Opinion

Editor opinions: Wearing masks

Mask Graphic
Graphic by Amanda Bollig.
Debra McRoberts

Debra McRoberts

Outreach Coordinator

Although I completely understand the importance of masks, it does make everyday tasks a bit more difficult, and many agree that masks are an inconvenience in our day to day life.  

I personally struggle with masks as I work at Hy-Vee serving Chinese food and pizza. It’s difficult enough to understand what customers would like to order with loud ovens, a thick glass between us, coworkers helping other customers, and other background noise.  

Previously, I had to rely on lipreading and customers pointing to whatever dish they would like. Without lip reading it makes it difficult to understand people, and both customers and workers are equally frustrated. Often, it leads to misunderstandings on both sides. 

Coworkers struggle with understanding each other as well. Normally if we’re running low on a certain entrée, the servers would shout what they need and the cooks would make more. Masks, while necessary, are a communication barrier that makes our jobs a bit more difficult. 

 

Jessica McWilliams

Jessica McWilliams

Managing Editor

Photo Editor

I have a mostly love to hate relationship with my mask. I wear them because my dad is very sick and I don’t want him to get sicker, however I live with a lot of anxiety and now the masks are a big source of anxiety.  

I am claustrophobic and having something on my face restricting me is really hard to deal with.  

It’s also really upsetting to see people walking around a store with a mask on their chin especially while they are sneezing, like what is the point of evening having it one you’re your face?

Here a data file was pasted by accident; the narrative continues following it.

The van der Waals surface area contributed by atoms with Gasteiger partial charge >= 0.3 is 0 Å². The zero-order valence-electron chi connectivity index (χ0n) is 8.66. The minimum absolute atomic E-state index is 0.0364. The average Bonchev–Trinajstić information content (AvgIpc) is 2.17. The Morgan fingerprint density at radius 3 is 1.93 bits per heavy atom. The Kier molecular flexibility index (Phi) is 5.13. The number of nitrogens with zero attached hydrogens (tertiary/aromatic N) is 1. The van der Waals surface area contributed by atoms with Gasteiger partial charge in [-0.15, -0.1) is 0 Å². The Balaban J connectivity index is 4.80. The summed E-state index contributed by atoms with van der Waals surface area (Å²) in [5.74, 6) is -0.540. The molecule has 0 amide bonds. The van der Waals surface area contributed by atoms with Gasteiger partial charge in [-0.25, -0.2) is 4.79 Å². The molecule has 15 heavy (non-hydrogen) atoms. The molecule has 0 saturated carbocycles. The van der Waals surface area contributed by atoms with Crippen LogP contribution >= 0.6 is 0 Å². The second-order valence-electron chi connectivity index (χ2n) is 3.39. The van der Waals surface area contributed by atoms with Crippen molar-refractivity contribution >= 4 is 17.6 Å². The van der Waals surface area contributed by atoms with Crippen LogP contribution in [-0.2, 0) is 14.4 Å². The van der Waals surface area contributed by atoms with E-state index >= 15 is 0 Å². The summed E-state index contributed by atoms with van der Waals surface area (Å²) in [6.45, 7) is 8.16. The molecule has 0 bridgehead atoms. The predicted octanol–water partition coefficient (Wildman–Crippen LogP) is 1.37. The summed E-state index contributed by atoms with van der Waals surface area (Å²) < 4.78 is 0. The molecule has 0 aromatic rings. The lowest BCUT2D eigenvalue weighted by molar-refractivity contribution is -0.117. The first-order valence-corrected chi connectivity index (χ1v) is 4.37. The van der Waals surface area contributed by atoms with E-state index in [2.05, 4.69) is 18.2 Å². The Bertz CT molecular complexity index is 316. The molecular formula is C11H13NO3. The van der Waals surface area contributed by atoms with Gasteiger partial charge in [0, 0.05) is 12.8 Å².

I also really hate that I can’t smile at people anymore, I used to always smile at everyone. 

For me, it helps to be able to look out a door or window when I am feeling claustrophobic. It also helps to have gum or hard candy with me in class for moments when my panic is stronger, it gives me a moment of control and I need that sometimes.  

Photo of Web Editor Andrew Schneider

Andrew Schneider

Web Editor

One problem involving masks is lack of balance. While wearing a mask can limit the spread of the coronavirus it’s too easy to let caution turn into paranoia. This, in some ways, is the situation with Kirkwood’s policies. 

Students have been told their masks must cover their faces and cannot be pulled off of the nose. Students have been told not to drink or eat in classrooms. This is going too far. Pulling your mask off your nose from time to time can allow you to get a few better breaths of air. Taking a periodic sip of water helps me manage social anxiety as well as relieve feelings of claustrophobia brought on by the knowledge that I can’t remove my mask. 

I’ve become more accustomed to wearing the mask and to not drinking in class as the semester has progressed but the first few class periods were rough and I even considered dropping my classes. I’m sure plenty of students are still having these feelings.

The point is we need balance. We can protect ourselves and others without going overboard. We can courteously turn away from anyone sitting near us and take a quick sip of water or a gulp of fresh air through our noses without causing a superspreading event. 

Images courtesy of Amanda Bollig, Jessica McWilliams, Jessica McWilliams | Kirkwood Communiqué and Juana Jones | Kirkwood Communiqué

Categories: Opinion

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